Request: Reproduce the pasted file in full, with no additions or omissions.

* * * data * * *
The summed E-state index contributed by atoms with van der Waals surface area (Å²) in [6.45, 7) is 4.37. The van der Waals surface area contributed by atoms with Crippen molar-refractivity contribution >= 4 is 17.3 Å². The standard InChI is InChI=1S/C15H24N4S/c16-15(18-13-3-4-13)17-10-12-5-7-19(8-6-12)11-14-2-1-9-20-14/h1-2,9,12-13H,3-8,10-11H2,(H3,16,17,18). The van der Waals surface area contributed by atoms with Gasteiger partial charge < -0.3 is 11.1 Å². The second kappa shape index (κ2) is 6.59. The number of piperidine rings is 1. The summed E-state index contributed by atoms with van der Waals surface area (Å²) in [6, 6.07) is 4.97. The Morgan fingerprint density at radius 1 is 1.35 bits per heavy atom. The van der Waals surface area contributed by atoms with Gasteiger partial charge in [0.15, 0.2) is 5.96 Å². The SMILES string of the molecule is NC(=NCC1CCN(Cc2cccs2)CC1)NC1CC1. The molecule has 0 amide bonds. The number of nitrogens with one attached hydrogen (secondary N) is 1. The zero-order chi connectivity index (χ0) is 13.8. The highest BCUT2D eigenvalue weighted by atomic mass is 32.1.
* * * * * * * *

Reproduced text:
The summed E-state index contributed by atoms with van der Waals surface area (Å²) in [6.45, 7) is 4.37. The van der Waals surface area contributed by atoms with Crippen molar-refractivity contribution >= 4 is 17.3 Å². The standard InChI is InChI=1S/C15H24N4S/c16-15(18-13-3-4-13)17-10-12-5-7-19(8-6-12)11-14-2-1-9-20-14/h1-2,9,12-13H,3-8,10-11H2,(H3,16,17,18). The van der Waals surface area contributed by atoms with Gasteiger partial charge < -0.3 is 11.1 Å². The second kappa shape index (κ2) is 6.59. The number of piperidine rings is 1. The summed E-state index contributed by atoms with van der Waals surface area (Å²) in [6, 6.07) is 4.97. The Morgan fingerprint density at radius 1 is 1.35 bits per heavy atom. The van der Waals surface area contributed by atoms with Gasteiger partial charge in [0.15, 0.2) is 5.96 Å². The SMILES string of the molecule is NC(=NCC1CCN(Cc2cccs2)CC1)NC1CC1. The molecule has 0 amide bonds. The number of nitrogens with one attached hydrogen (secondary N) is 1. The zero-order chi connectivity index (χ0) is 13.8. The highest BCUT2D eigenvalue weighted by atomic mass is 32.1.